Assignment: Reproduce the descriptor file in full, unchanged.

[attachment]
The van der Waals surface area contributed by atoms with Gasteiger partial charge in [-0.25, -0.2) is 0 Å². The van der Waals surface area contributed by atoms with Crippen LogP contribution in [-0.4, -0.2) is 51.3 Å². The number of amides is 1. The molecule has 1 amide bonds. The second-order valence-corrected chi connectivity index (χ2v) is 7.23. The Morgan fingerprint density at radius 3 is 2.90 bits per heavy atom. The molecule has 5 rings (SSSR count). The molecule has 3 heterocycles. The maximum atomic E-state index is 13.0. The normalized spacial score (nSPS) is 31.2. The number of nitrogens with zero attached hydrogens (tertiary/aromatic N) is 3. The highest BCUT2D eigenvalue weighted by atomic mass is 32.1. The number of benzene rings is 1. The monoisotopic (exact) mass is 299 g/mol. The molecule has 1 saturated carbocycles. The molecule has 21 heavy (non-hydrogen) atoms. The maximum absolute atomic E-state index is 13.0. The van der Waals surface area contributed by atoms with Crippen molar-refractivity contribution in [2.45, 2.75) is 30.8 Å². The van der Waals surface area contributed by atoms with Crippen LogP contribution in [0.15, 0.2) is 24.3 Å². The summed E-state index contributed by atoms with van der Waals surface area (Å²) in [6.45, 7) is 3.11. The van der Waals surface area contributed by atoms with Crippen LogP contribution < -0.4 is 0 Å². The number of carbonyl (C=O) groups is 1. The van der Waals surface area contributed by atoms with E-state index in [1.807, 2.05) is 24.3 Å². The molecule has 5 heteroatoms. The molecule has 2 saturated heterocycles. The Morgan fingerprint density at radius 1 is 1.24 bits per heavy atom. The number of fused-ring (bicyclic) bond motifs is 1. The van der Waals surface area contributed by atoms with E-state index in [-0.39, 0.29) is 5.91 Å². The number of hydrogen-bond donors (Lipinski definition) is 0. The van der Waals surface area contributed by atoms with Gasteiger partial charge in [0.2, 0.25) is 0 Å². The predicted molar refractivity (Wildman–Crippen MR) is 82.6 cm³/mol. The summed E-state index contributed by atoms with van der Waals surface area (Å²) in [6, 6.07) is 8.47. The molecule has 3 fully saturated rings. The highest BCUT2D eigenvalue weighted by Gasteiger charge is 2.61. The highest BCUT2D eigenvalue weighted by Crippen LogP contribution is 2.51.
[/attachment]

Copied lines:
The van der Waals surface area contributed by atoms with Gasteiger partial charge in [-0.25, -0.2) is 0 Å². The van der Waals surface area contributed by atoms with Crippen LogP contribution in [-0.4, -0.2) is 51.3 Å². The number of amides is 1. The molecule has 1 amide bonds. The second-order valence-corrected chi connectivity index (χ2v) is 7.23. The Morgan fingerprint density at radius 3 is 2.90 bits per heavy atom. The molecule has 5 rings (SSSR count). The molecule has 3 heterocycles. The maximum atomic E-state index is 13.0. The normalized spacial score (nSPS) is 31.2. The number of nitrogens with zero attached hydrogens (tertiary/aromatic N) is 3. The highest BCUT2D eigenvalue weighted by atomic mass is 32.1. The number of benzene rings is 1. The monoisotopic (exact) mass is 299 g/mol. The molecule has 1 saturated carbocycles. The molecule has 21 heavy (non-hydrogen) atoms. The maximum absolute atomic E-state index is 13.0. The van der Waals surface area contributed by atoms with Crippen molar-refractivity contribution in [2.45, 2.75) is 30.8 Å². The van der Waals surface area contributed by atoms with Crippen LogP contribution in [0.15, 0.2) is 24.3 Å². The summed E-state index contributed by atoms with van der Waals surface area (Å²) in [6.45, 7) is 3.11. The van der Waals surface area contributed by atoms with Crippen LogP contribution < -0.4 is 0 Å². The number of carbonyl (C=O) groups is 1. The van der Waals surface area contributed by atoms with E-state index in [1.807, 2.05) is 24.3 Å². The molecule has 5 heteroatoms. The molecule has 2 saturated heterocycles. The Morgan fingerprint density at radius 1 is 1.24 bits per heavy atom. The number of fused-ring (bicyclic) bond motifs is 1. The van der Waals surface area contributed by atoms with E-state index in [-0.39, 0.29) is 5.91 Å². The number of hydrogen-bond donors (Lipinski definition) is 0. The van der Waals surface area contributed by atoms with Gasteiger partial charge in [0.2, 0.25) is 0 Å². The predicted molar refractivity (Wildman–Crippen MR) is 82.6 cm³/mol. The summed E-state index contributed by atoms with van der Waals surface area (Å²) in [6, 6.07) is 8.47. The molecule has 3 fully saturated rings. The highest BCUT2D eigenvalue weighted by Gasteiger charge is 2.61. The highest BCUT2D eigenvalue weighted by Crippen LogP contribution is 2.51.